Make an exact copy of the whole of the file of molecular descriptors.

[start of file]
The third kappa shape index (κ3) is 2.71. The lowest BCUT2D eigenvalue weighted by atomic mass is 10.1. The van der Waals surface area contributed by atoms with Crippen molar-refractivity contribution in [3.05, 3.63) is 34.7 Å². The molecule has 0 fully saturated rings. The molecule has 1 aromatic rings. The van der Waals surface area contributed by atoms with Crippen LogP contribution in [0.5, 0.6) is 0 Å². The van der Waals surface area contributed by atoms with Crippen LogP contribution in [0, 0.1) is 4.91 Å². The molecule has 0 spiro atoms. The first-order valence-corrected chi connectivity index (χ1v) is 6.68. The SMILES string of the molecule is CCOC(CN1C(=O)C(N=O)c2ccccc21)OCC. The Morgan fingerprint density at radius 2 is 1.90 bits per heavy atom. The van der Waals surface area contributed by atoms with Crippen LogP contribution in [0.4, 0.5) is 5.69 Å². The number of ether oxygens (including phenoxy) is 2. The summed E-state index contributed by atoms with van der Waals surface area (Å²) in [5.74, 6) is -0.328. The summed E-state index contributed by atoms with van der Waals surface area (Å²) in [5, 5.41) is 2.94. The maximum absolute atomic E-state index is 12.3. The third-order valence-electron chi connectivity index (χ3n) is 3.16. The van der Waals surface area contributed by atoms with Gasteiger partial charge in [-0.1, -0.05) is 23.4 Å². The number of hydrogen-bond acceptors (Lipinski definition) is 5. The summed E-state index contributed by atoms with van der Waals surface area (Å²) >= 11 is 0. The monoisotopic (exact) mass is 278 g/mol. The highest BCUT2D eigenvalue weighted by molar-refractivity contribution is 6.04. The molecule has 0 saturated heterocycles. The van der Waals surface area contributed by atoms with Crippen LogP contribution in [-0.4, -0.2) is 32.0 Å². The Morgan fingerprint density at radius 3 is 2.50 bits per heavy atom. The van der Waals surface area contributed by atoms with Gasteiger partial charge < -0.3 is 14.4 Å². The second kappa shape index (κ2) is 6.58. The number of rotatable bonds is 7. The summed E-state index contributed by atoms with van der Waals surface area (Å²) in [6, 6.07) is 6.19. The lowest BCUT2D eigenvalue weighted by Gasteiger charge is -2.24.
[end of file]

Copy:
The third kappa shape index (κ3) is 2.71. The lowest BCUT2D eigenvalue weighted by atomic mass is 10.1. The van der Waals surface area contributed by atoms with Crippen molar-refractivity contribution in [3.05, 3.63) is 34.7 Å². The molecule has 0 fully saturated rings. The molecule has 1 aromatic rings. The van der Waals surface area contributed by atoms with Crippen LogP contribution in [0.5, 0.6) is 0 Å². The van der Waals surface area contributed by atoms with Crippen LogP contribution in [0, 0.1) is 4.91 Å². The molecule has 0 spiro atoms. The first-order valence-corrected chi connectivity index (χ1v) is 6.68. The SMILES string of the molecule is CCOC(CN1C(=O)C(N=O)c2ccccc21)OCC. The Morgan fingerprint density at radius 2 is 1.90 bits per heavy atom. The van der Waals surface area contributed by atoms with Crippen LogP contribution in [0.4, 0.5) is 5.69 Å². The number of ether oxygens (including phenoxy) is 2. The summed E-state index contributed by atoms with van der Waals surface area (Å²) in [5.74, 6) is -0.328. The summed E-state index contributed by atoms with van der Waals surface area (Å²) in [5, 5.41) is 2.94. The maximum absolute atomic E-state index is 12.3. The third-order valence-electron chi connectivity index (χ3n) is 3.16. The van der Waals surface area contributed by atoms with Gasteiger partial charge in [-0.1, -0.05) is 23.4 Å². The number of hydrogen-bond acceptors (Lipinski definition) is 5. The summed E-state index contributed by atoms with van der Waals surface area (Å²) >= 11 is 0. The monoisotopic (exact) mass is 278 g/mol. The highest BCUT2D eigenvalue weighted by molar-refractivity contribution is 6.04. The molecule has 0 saturated heterocycles. The van der Waals surface area contributed by atoms with Crippen LogP contribution in [-0.4, -0.2) is 32.0 Å². The Morgan fingerprint density at radius 3 is 2.50 bits per heavy atom. The van der Waals surface area contributed by atoms with Gasteiger partial charge < -0.3 is 14.4 Å². The second kappa shape index (κ2) is 6.58. The number of rotatable bonds is 7. The summed E-state index contributed by atoms with van der Waals surface area (Å²) in [6, 6.07) is 6.19. The lowest BCUT2D eigenvalue weighted by Gasteiger charge is -2.24.